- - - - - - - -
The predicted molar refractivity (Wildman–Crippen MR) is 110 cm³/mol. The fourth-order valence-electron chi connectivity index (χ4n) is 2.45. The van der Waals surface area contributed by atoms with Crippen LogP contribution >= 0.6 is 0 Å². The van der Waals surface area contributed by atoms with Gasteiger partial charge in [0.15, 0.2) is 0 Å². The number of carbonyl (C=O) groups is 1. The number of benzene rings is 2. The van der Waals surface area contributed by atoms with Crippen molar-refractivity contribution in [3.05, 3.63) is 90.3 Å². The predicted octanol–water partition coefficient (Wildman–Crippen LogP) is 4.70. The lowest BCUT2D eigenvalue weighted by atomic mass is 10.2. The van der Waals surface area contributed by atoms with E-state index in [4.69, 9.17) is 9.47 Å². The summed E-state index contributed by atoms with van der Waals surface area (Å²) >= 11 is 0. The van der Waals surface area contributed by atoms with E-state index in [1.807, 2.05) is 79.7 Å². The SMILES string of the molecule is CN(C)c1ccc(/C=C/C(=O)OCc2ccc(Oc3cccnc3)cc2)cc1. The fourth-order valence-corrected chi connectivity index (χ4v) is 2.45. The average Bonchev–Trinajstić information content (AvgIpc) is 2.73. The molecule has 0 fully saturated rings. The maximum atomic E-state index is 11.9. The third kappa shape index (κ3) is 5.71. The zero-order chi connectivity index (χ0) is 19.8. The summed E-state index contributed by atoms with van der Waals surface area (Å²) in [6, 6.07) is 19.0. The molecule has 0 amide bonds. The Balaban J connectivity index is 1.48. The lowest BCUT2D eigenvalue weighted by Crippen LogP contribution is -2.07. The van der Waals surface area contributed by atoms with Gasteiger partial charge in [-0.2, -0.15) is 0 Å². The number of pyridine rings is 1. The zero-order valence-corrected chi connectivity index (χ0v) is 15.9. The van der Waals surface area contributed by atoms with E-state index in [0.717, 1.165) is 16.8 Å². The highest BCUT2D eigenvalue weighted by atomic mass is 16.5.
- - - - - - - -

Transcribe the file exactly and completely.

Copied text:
The predicted molar refractivity (Wildman–Crippen MR) is 110 cm³/mol. The fourth-order valence-electron chi connectivity index (χ4n) is 2.45. The van der Waals surface area contributed by atoms with Crippen LogP contribution >= 0.6 is 0 Å². The van der Waals surface area contributed by atoms with Gasteiger partial charge in [0.15, 0.2) is 0 Å². The number of carbonyl (C=O) groups is 1. The number of benzene rings is 2. The van der Waals surface area contributed by atoms with Crippen molar-refractivity contribution in [3.05, 3.63) is 90.3 Å². The predicted octanol–water partition coefficient (Wildman–Crippen LogP) is 4.70. The lowest BCUT2D eigenvalue weighted by atomic mass is 10.2. The van der Waals surface area contributed by atoms with E-state index in [4.69, 9.17) is 9.47 Å². The summed E-state index contributed by atoms with van der Waals surface area (Å²) >= 11 is 0. The van der Waals surface area contributed by atoms with E-state index in [1.807, 2.05) is 79.7 Å². The SMILES string of the molecule is CN(C)c1ccc(/C=C/C(=O)OCc2ccc(Oc3cccnc3)cc2)cc1. The fourth-order valence-corrected chi connectivity index (χ4v) is 2.45. The average Bonchev–Trinajstić information content (AvgIpc) is 2.73. The molecule has 0 fully saturated rings. The maximum atomic E-state index is 11.9. The third kappa shape index (κ3) is 5.71. The zero-order chi connectivity index (χ0) is 19.8. The summed E-state index contributed by atoms with van der Waals surface area (Å²) in [6, 6.07) is 19.0. The molecule has 0 amide bonds. The Balaban J connectivity index is 1.48. The lowest BCUT2D eigenvalue weighted by Crippen LogP contribution is -2.07. The van der Waals surface area contributed by atoms with Gasteiger partial charge in [-0.2, -0.15) is 0 Å². The number of pyridine rings is 1. The zero-order valence-corrected chi connectivity index (χ0v) is 15.9. The van der Waals surface area contributed by atoms with E-state index in [0.717, 1.165) is 16.8 Å². The highest BCUT2D eigenvalue weighted by atomic mass is 16.5.